Bacon has moved one step closer to being the only thing anyone needs to survive. A Minnesota-based madman-slash-genius just took a diesel-powered bike and, with some backing from his bacon-loving friends at Hormel, now has a fully functioning, bacon-powered cafe racer. Yes, the exhaust smells like bacon.
On the one hand: Â this is so cool. Â On the other hand… what a waste of good bacon! Â Read more »
Burger King is rolling out a bacon sundae…plus a whole heap of other bacon treats…fingers crossed they come here:
It seems that Burger King must have taken aÂ very long position on pork futures, because they’ve rolled out a temporary Memphis Pulled Pork BBQ Sandwich, Carolina BBQ Whopper, Texas BBQ Whopper and aÂ bacon sundae:
The AP reports that BK will launch the treat â which has fudge, caramel, crumbled bacon and a full piece of bacon â later this week, along with other limited time items.
It has 510 calories, 18 grams of fat and 61 grams of sugar, but we’re guessing that these numbers won’t discourage the bacon-curious from giving it a try.
Now that I am regularly shooting tasty animals it is important not to wreck the meat, either in preparation or in the cooking. American Hunter Magazine outline the 5 most common mistakes:
1. Not Aging the Game First Unlike domestic animals, wild ones have a rich, variable flavor, because they are often older at death, exercise freely and enjoy a mixed diet. The wild flavors that result from cooking these animals are often described as âgamy.â In Old World Europe, game was hung until it began to rotâa treatment they called mortificationâwhich not only tenderized the meat but heightened the wild, gamy flavor even further.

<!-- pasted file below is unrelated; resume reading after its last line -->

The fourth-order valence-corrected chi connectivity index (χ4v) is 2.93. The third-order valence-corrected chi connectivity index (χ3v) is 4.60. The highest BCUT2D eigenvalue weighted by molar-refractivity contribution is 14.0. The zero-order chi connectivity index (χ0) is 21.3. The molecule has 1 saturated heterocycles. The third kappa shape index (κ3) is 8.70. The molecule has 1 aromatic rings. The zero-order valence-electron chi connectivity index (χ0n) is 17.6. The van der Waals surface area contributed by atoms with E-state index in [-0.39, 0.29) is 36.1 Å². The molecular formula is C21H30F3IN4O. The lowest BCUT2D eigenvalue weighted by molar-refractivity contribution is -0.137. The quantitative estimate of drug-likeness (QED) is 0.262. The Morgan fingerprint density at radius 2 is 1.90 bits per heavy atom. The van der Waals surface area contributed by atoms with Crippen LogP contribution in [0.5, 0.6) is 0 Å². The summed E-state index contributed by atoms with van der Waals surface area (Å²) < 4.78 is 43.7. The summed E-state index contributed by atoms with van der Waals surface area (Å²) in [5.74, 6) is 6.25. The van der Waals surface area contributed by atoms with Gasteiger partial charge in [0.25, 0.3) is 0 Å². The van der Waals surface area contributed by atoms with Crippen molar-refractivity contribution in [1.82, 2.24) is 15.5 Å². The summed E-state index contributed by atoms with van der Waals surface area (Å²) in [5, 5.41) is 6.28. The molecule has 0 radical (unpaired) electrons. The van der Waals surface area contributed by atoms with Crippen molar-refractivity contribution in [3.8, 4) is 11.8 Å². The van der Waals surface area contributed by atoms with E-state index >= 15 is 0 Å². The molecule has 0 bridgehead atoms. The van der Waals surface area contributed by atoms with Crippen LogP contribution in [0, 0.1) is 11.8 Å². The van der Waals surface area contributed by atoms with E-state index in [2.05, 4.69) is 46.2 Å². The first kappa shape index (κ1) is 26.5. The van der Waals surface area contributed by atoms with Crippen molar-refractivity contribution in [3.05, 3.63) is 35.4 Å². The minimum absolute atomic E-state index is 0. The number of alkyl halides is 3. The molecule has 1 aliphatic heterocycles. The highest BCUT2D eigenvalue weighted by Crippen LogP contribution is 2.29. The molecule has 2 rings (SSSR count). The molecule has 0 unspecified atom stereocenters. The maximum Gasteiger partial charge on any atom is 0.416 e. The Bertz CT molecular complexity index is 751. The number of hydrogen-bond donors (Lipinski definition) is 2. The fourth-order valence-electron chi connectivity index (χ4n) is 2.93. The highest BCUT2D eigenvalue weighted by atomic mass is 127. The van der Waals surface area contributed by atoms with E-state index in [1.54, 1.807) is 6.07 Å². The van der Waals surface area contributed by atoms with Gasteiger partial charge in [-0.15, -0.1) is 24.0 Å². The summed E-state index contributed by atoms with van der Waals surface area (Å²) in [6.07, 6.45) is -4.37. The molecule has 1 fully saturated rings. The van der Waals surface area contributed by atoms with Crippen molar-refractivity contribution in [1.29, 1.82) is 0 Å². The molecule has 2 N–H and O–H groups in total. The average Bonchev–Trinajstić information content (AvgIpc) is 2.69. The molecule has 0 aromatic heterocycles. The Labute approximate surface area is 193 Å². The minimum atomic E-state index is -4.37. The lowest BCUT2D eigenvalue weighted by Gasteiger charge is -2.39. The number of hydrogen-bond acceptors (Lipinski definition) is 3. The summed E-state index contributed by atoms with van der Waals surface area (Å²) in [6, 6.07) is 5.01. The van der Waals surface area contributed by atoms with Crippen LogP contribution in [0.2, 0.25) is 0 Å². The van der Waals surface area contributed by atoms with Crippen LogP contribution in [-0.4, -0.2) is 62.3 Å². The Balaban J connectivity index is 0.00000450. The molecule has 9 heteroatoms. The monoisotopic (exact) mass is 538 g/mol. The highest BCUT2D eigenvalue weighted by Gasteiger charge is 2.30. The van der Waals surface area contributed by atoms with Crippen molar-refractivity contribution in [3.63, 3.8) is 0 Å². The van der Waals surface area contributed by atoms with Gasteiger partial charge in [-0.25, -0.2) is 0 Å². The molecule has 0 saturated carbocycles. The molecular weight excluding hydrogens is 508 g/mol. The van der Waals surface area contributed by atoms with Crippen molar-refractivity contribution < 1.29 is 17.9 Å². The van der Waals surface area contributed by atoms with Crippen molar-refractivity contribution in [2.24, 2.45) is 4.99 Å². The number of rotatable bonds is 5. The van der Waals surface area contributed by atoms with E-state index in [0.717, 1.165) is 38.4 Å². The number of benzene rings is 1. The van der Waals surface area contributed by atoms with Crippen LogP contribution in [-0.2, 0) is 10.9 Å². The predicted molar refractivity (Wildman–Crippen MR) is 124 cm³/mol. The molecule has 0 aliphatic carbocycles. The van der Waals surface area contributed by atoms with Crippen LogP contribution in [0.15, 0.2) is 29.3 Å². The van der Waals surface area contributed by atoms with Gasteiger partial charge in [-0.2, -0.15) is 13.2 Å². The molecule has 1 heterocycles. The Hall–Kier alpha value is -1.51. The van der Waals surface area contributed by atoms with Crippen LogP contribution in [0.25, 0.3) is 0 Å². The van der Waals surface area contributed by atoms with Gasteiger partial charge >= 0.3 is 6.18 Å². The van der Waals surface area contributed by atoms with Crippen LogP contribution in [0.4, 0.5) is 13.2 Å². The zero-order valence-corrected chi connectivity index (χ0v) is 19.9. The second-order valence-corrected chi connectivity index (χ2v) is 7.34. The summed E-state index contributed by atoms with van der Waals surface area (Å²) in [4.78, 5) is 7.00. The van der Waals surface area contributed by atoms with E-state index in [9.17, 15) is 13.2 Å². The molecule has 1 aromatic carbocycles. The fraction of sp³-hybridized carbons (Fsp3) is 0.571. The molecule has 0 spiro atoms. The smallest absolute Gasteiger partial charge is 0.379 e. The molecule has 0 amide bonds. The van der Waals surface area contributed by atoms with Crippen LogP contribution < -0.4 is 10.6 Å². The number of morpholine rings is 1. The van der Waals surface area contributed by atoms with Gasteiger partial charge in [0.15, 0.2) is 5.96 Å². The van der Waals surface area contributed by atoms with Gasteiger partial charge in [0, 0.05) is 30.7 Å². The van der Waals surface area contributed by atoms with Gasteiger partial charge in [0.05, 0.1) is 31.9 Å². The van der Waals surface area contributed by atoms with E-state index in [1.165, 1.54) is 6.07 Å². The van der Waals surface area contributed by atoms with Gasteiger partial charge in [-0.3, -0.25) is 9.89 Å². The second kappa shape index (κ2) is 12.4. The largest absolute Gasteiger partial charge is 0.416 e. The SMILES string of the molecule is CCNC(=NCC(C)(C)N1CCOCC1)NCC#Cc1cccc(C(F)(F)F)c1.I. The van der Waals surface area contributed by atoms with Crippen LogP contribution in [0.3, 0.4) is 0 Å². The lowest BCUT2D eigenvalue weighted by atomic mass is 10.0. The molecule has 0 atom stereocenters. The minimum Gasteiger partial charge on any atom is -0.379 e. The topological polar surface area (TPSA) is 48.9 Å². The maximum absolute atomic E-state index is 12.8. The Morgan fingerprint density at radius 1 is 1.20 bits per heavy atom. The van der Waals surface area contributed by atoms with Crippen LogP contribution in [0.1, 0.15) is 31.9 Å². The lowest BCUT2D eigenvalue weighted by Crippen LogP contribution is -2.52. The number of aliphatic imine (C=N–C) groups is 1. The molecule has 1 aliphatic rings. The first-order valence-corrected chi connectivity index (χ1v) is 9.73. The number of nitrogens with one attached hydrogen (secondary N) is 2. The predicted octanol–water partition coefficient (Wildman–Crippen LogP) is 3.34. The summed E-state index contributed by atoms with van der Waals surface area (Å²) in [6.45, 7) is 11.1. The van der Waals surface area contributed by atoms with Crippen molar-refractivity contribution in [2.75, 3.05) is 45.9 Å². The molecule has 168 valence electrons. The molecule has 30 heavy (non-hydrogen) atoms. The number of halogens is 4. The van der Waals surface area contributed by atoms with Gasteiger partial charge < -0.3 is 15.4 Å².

2. Not Brining or Marinating the Game First
Brining is an old-fashioned technique that involves soaking meat or poultry in a flavorful saltwater solution to enhance its moisture and taste. The proper ratio is 2 tablespoons of salt to 4 cups of water. It is especially good with breast meat and other lean cuts like the loin.
3. Overcooking the Game
The surest way to turn someone off of wild-game to serve it to them overcooked. Because there is less fat in wild animals, the moisture evaporates quickly in the pan, drying out the meat, turning it gray and giving it that âgamyâ flavor. White-meat upland birds should not be served rare, but can have a blush of pink in them. The wild ones will be more muscular and will dry out more quickly, so you need to tend to them while they are cookingâbasting them, poaching them, doting on them until the very last second.
Dark-meat birds, such as ducks, and red meat game animals like venison must be served no more than medium-rare. Serving it rare is even better. There is no use in eating it otherwise.